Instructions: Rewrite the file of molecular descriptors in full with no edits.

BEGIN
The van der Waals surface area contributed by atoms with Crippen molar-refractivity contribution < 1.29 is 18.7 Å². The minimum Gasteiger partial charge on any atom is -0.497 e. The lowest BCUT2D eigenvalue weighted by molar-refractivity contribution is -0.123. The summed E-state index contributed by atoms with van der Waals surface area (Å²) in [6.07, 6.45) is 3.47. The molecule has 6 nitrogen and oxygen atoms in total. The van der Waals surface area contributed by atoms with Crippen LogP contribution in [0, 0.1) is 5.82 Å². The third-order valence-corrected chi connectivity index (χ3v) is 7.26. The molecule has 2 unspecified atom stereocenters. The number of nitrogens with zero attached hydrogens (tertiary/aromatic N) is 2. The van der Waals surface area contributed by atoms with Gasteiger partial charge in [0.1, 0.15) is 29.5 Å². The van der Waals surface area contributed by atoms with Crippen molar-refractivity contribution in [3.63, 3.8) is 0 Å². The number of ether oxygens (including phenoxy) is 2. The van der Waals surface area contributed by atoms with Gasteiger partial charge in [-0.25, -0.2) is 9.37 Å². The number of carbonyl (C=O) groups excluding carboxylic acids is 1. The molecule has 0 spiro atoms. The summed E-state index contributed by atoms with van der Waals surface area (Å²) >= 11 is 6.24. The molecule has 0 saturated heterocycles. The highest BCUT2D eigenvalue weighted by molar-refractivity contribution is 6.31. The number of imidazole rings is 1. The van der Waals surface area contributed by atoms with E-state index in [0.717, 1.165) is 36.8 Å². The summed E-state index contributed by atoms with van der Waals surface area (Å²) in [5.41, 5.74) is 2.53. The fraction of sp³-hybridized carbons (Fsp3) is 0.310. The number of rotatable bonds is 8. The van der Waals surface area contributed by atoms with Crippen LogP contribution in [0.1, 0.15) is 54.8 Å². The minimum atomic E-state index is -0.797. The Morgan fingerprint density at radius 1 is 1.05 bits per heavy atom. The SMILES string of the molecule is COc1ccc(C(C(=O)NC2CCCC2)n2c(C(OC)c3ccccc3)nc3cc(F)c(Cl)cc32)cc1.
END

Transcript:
The van der Waals surface area contributed by atoms with Crippen molar-refractivity contribution < 1.29 is 18.7 Å². The minimum Gasteiger partial charge on any atom is -0.497 e. The lowest BCUT2D eigenvalue weighted by molar-refractivity contribution is -0.123. The summed E-state index contributed by atoms with van der Waals surface area (Å²) in [6.07, 6.45) is 3.47. The molecule has 6 nitrogen and oxygen atoms in total. The van der Waals surface area contributed by atoms with Crippen LogP contribution in [0, 0.1) is 5.82 Å². The third-order valence-corrected chi connectivity index (χ3v) is 7.26. The molecule has 2 unspecified atom stereocenters. The number of nitrogens with zero attached hydrogens (tertiary/aromatic N) is 2. The van der Waals surface area contributed by atoms with Gasteiger partial charge in [0.1, 0.15) is 29.5 Å². The van der Waals surface area contributed by atoms with Crippen molar-refractivity contribution in [3.63, 3.8) is 0 Å². The number of ether oxygens (including phenoxy) is 2. The van der Waals surface area contributed by atoms with Gasteiger partial charge in [-0.25, -0.2) is 9.37 Å². The number of carbonyl (C=O) groups excluding carboxylic acids is 1. The molecule has 0 spiro atoms. The summed E-state index contributed by atoms with van der Waals surface area (Å²) >= 11 is 6.24. The molecule has 0 saturated heterocycles. The highest BCUT2D eigenvalue weighted by molar-refractivity contribution is 6.31. The number of imidazole rings is 1. The van der Waals surface area contributed by atoms with E-state index in [0.717, 1.165) is 36.8 Å². The summed E-state index contributed by atoms with van der Waals surface area (Å²) in [5.41, 5.74) is 2.53. The fraction of sp³-hybridized carbons (Fsp3) is 0.310. The number of rotatable bonds is 8. The van der Waals surface area contributed by atoms with Crippen LogP contribution in [0.1, 0.15) is 54.8 Å². The minimum atomic E-state index is -0.797. The Morgan fingerprint density at radius 1 is 1.05 bits per heavy atom. The SMILES string of the molecule is COc1ccc(C(C(=O)NC2CCCC2)n2c(C(OC)c3ccccc3)nc3cc(F)c(Cl)cc32)cc1.